News & Insights

Permitted Activities On A Visitor Visa

There are two types of visitor visas, namely:

  1. B-1- This is a business visa.
  2. B-2- this is a tourist visa.

Not everyone visiting the U.S. needs to have a visitor visa.  For example, there are several countries like the UK and Australia that participate in the Visa Waiver Program (VWP), also commonly referred to as ESTA.  For a full list of VWP designated countries please see the following link:

https://travel.state.gov/content/travel/en/us-visas/tourism-visit/visa-waiver-program.html

Business visa (B-1)

The B-1 visa is designed for individuals coming to the U.S. primarily on business, for example, to negotiate a contract.  Permitted activities include the following:

  • Consulting with business associates.
  • Negotiating contracts.
  • Attending business meetings.
  • Attending a business convention/conference.
  • Settling an estate.
  • Participating in short-term training

Tourist Visa (B-2)

The Tourist visa is exactly how it sounds and includes the following permitted activities:

  • Tourism
  • Visiting friends and family.
  • Attending a wedding.
  • Receiving medical treatment.
  • Participating in amateur musical, sports, musical contests.
  • Short course of study.

More importantly, I want to discuss the activities which are not permitted on a B-1/B-2.  One of the most frequent questions I get asked is whether someone can work in the U.S. on a B-1/B-2 if the company is outside of the US. It appears that most people think that it’s okay for them to work in the US if they are not getting paid here.  Unfortunately, this is not the case.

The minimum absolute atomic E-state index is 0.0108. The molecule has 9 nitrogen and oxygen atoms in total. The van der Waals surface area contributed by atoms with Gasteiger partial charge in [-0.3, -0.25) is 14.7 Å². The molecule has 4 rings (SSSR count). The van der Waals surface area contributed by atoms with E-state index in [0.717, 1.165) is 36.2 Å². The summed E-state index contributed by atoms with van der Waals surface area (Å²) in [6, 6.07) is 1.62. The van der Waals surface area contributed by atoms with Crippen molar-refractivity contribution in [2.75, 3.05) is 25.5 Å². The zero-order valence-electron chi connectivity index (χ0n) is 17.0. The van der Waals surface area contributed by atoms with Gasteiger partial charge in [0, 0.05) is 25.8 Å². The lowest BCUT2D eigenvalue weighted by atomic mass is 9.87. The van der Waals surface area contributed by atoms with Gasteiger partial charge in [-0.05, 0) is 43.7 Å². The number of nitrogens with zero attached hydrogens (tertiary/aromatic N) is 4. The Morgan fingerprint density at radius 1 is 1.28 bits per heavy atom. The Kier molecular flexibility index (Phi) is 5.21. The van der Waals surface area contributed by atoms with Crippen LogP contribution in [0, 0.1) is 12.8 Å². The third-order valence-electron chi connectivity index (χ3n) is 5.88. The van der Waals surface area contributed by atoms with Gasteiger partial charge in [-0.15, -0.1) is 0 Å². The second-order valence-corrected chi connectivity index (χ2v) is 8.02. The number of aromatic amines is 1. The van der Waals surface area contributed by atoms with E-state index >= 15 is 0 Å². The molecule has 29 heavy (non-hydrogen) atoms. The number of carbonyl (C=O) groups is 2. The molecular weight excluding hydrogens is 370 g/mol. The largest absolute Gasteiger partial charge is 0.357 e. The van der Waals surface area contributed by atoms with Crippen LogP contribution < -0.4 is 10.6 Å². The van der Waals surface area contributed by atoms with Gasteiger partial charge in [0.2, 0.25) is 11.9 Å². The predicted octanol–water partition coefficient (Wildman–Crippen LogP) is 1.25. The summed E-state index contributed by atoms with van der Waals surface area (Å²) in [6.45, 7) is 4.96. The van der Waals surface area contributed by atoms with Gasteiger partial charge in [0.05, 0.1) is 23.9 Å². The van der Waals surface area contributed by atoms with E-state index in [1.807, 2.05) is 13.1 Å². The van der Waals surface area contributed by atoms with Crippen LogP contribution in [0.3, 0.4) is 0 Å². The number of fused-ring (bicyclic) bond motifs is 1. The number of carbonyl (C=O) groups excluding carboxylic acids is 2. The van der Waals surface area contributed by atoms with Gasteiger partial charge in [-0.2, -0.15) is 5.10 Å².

According to the IRS, Publication 519, if you are working for a foreign entity, the money you earn is deemed U.S. income unless it meets the following conditions:

  • Total earnings for these services are less than $3000;
  • You are not physically present in US for more than 90 days during the tax year; and
  • Services are performed under contract with a non-resident alien individual, foreign partnership or foreign corporation not engaged in trade or business in the United States.

 

Unless you meet all three criteria above, you’re your income is deemed U.S. income and must be taxed accordingly.

If you are earning U.S. income whilst here on a B-1/B-2 this would be a form of unauthorized employment. Even if the income is deemed foreign income, it could still be a form of unauthorized employment.  For example, California has a law that states you should be taxed where the services are performed which means if you are sitting in California working for a foreign entity you would have to pay tax in CA.

As a rule, if you are physically present in the U.S. and working, even for a foreign entity you need to have a valid form of work authorization.  Working under these circumstances, whilst visiting on a B-1/B-2 would be a violation of your status and could jeopardize future applications or entries into the U.S.

Volunteering could also be a form of unauthorized employment if you are displacing a U.S. worker.

If you have questions regarding the above, please contact PLG Partner and Immigration Attorney Chris Prescott at cprescott@patellegal.com.

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